Posts Tagged ‘aircraft’

Great Human Being: Staff Sgt. Bartek Bachleda, USAF

I just stumbled across this story on — my apologies to anyone who has already been clubbed over the head with it, but I thought it deserving of recognition.

Airman Spots Jetliner’s Fuel Leak At 35,000 Feet

From the May 15, 2009, article by Chuck Squatriglia:

Staff Sgt. Bartek Bachleda knew something was amiss almost immediately after the jetliner left Chicago.

He’d looked out the window and saw what he thought was a fuel leak. He’d know, because he’s a boom operator with the 909th Air Refueling Station based at Kadena Air Base in Japan. That’s where he was headed. He was one of 300 people aboard the flight bound for Narita.

Sgt. Bachleda took it upon himself to advise the flight attendants, who at first did not believe the situation to be serious. Only after he recorded video of the leak and persuaded them to show it to the aircraft’s captain did the flight officers realize the gravity of the situation: the aircraft was losing 6,000 pounds of fuel per hour.

According to a press release by the U.S. Air Force, the flight (whose airline was not named) was safely diverted to San Francisco before it had a chance to embark on an ocean crossing that, according to the aircraft’s captain, it would not have completed.

For remaining calm in the face of danger, collecting the necessary evidence to alert the flight crew, averting a disaster, and saving the lives of approximately 300 passengers and crew, I am happy to declare United States Air Force Staff Sergeant Bartek Bachleda a Great Human Being.

ETA: As of May 22, the airline in question has been identified by CNN as United Airlines. Also, according to their reporting, the flight crew was already aware of the problem, had no intention of attempting an ocean crossing, and was already discussing options when Bachleda’s report reached the cockpit.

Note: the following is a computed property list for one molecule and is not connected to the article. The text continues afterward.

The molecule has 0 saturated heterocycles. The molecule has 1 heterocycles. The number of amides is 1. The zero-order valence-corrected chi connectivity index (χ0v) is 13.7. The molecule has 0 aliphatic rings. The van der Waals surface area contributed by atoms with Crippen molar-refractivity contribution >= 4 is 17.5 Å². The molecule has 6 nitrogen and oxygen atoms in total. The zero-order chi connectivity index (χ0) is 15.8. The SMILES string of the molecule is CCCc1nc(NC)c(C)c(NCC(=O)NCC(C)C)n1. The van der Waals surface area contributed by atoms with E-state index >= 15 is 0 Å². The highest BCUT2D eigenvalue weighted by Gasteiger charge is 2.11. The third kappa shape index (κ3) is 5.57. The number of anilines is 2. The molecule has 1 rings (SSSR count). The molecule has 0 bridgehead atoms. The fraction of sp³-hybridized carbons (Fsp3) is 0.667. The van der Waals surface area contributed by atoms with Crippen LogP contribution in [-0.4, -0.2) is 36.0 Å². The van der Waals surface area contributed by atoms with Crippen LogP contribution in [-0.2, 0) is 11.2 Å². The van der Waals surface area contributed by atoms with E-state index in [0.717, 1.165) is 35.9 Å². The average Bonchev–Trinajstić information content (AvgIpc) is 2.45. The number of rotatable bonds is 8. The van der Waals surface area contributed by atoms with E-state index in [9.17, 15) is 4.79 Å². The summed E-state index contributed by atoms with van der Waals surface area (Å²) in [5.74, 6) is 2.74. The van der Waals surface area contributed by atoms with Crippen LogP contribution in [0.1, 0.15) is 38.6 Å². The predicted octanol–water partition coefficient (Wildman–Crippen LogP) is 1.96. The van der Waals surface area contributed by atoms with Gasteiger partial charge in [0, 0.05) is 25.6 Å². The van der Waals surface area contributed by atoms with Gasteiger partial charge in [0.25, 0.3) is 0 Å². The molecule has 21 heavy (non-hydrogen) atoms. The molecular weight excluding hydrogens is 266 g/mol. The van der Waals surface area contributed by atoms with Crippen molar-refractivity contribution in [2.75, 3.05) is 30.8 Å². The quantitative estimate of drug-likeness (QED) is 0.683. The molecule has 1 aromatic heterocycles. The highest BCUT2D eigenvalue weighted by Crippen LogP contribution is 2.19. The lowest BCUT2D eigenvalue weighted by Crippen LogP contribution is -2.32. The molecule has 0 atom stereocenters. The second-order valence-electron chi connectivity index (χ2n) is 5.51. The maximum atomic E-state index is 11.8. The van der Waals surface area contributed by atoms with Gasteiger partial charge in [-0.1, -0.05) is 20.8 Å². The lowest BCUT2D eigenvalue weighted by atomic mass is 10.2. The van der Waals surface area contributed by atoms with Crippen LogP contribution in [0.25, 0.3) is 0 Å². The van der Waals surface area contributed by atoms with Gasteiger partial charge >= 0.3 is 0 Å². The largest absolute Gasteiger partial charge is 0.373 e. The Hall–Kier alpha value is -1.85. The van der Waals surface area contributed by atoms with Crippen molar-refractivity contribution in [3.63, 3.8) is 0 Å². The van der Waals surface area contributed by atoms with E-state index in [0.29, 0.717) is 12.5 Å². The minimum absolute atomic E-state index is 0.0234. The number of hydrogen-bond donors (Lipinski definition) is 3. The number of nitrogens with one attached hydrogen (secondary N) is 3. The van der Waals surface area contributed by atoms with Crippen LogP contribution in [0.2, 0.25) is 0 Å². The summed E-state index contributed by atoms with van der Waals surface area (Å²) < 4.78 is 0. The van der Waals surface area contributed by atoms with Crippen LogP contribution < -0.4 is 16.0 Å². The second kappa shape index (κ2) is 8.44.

Great Human Being: Chesley B. Sullenberger III

As anyone who owns a radio, television, or Internet-connected computer in the Western hemisphere knows by now, a US Airways passenger jet was forced to make an emergency water-landing in the Hudson River between Manhattan and New Jersey this afternoon, at approximately 3:30 p.m. ET.

The cause of the crash is believed to be an unavoidable midair collision between the jet and a flock of geese. The birds were sucked into the aircraft’s jet turbines, inflicting massive damage to both engines.

With both engines out, the captain, Chesley B. Sullenberger III, 57, maintained control of his aircraft as he advised his passengers to brace for a hard-impact water landing. According to multiple witnesses, he guided his aircraft to a remarkably gentle, nose-up, tail-first touchdown in the river, clear of water traffic.

All 150 passengers and the five crewmembers (including Sullenberger) were able to evacuate the aircraft and be rescued by local waterferries, Coast Guard, and police and fire department rescue vehicles. Captain Sullenberger reportedly walked and inspected the interior of his downed and rapidly flooding aircraft twice to verify that all passengers and crew had been safely evacuated from the plane before he set foot outside the aircraft.

For his quick thinking, calm action, courage, and piloting puissance that prevented an accident from becoming a tragedy, I tip my hat to Captain Sullenberger, and bestow upon him this blog’s second Great Human Being Award.